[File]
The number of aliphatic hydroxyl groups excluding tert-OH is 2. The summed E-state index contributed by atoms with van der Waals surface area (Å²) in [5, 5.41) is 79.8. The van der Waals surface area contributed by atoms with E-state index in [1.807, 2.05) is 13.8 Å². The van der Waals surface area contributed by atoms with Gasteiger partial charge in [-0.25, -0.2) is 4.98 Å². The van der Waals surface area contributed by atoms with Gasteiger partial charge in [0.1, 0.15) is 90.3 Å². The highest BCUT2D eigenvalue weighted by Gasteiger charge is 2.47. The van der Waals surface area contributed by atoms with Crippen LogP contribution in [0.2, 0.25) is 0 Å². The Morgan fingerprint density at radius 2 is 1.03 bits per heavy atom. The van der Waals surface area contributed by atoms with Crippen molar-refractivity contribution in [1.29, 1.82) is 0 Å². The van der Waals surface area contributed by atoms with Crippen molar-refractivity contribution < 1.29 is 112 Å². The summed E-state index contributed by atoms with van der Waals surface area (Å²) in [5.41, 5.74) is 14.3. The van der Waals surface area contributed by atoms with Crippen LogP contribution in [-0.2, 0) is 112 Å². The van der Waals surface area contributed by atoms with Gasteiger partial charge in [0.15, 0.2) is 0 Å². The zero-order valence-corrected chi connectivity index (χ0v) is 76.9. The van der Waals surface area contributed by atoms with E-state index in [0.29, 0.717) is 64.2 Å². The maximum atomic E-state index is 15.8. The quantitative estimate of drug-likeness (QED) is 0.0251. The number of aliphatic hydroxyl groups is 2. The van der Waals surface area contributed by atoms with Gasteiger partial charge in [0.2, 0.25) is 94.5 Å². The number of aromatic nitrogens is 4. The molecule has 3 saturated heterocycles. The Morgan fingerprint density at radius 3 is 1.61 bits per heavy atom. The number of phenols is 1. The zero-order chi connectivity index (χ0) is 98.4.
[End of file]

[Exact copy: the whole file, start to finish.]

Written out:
The number of aliphatic hydroxyl groups excluding tert-OH is 2. The summed E-state index contributed by atoms with van der Waals surface area (Å²) in [5, 5.41) is 79.8. The van der Waals surface area contributed by atoms with E-state index in [1.807, 2.05) is 13.8 Å². The van der Waals surface area contributed by atoms with Gasteiger partial charge in [-0.25, -0.2) is 4.98 Å². The van der Waals surface area contributed by atoms with Gasteiger partial charge in [0.1, 0.15) is 90.3 Å². The highest BCUT2D eigenvalue weighted by Gasteiger charge is 2.47. The van der Waals surface area contributed by atoms with Crippen LogP contribution in [0.2, 0.25) is 0 Å². The Morgan fingerprint density at radius 2 is 1.03 bits per heavy atom. The van der Waals surface area contributed by atoms with Crippen molar-refractivity contribution in [1.29, 1.82) is 0 Å². The van der Waals surface area contributed by atoms with Crippen molar-refractivity contribution < 1.29 is 112 Å². The summed E-state index contributed by atoms with van der Waals surface area (Å²) in [5.41, 5.74) is 14.3. The van der Waals surface area contributed by atoms with Crippen LogP contribution in [-0.2, 0) is 112 Å². The van der Waals surface area contributed by atoms with Gasteiger partial charge in [0.15, 0.2) is 0 Å². The zero-order valence-corrected chi connectivity index (χ0v) is 76.9. The van der Waals surface area contributed by atoms with E-state index in [0.29, 0.717) is 64.2 Å². The maximum atomic E-state index is 15.8. The quantitative estimate of drug-likeness (QED) is 0.0251. The number of aliphatic hydroxyl groups is 2. The van der Waals surface area contributed by atoms with Gasteiger partial charge in [0.2, 0.25) is 94.5 Å². The number of aromatic nitrogens is 4. The molecule has 3 saturated heterocycles. The Morgan fingerprint density at radius 3 is 1.61 bits per heavy atom. The number of phenols is 1. The zero-order chi connectivity index (χ0) is 98.4.